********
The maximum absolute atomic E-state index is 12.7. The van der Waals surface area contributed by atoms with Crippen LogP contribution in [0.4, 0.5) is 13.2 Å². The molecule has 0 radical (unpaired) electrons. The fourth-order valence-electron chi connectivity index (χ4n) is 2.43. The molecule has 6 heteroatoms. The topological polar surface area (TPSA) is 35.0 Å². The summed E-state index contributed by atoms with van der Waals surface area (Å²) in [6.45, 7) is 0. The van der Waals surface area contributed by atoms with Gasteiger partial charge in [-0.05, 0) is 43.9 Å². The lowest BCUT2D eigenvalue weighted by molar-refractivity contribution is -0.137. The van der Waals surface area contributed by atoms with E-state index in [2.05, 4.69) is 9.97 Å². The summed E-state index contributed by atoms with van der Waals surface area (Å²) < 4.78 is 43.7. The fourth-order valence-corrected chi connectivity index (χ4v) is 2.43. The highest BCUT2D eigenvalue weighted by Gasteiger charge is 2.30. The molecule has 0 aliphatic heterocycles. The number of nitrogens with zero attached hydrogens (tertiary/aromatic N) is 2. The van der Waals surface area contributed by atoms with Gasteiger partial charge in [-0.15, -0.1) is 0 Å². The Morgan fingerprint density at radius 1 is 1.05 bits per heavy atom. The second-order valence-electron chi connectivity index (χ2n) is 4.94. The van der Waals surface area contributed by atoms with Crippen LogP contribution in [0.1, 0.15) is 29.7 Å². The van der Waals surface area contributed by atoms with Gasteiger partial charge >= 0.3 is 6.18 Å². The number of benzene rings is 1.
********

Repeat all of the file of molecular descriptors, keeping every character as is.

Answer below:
The maximum absolute atomic E-state index is 12.7. The van der Waals surface area contributed by atoms with Crippen LogP contribution in [0.4, 0.5) is 13.2 Å². The molecule has 0 radical (unpaired) electrons. The fourth-order valence-electron chi connectivity index (χ4n) is 2.43. The molecule has 6 heteroatoms. The topological polar surface area (TPSA) is 35.0 Å². The summed E-state index contributed by atoms with van der Waals surface area (Å²) in [6.45, 7) is 0. The van der Waals surface area contributed by atoms with Gasteiger partial charge in [-0.05, 0) is 43.9 Å². The lowest BCUT2D eigenvalue weighted by molar-refractivity contribution is -0.137. The van der Waals surface area contributed by atoms with E-state index in [2.05, 4.69) is 9.97 Å². The summed E-state index contributed by atoms with van der Waals surface area (Å²) < 4.78 is 43.7. The fourth-order valence-corrected chi connectivity index (χ4v) is 2.43. The highest BCUT2D eigenvalue weighted by Gasteiger charge is 2.30. The molecule has 0 aliphatic heterocycles. The number of nitrogens with zero attached hydrogens (tertiary/aromatic N) is 2. The van der Waals surface area contributed by atoms with Gasteiger partial charge in [-0.15, -0.1) is 0 Å². The Morgan fingerprint density at radius 1 is 1.05 bits per heavy atom. The second-order valence-electron chi connectivity index (χ2n) is 4.94. The van der Waals surface area contributed by atoms with Crippen LogP contribution in [0.1, 0.15) is 29.7 Å². The van der Waals surface area contributed by atoms with Gasteiger partial charge >= 0.3 is 6.18 Å². The number of benzene rings is 1.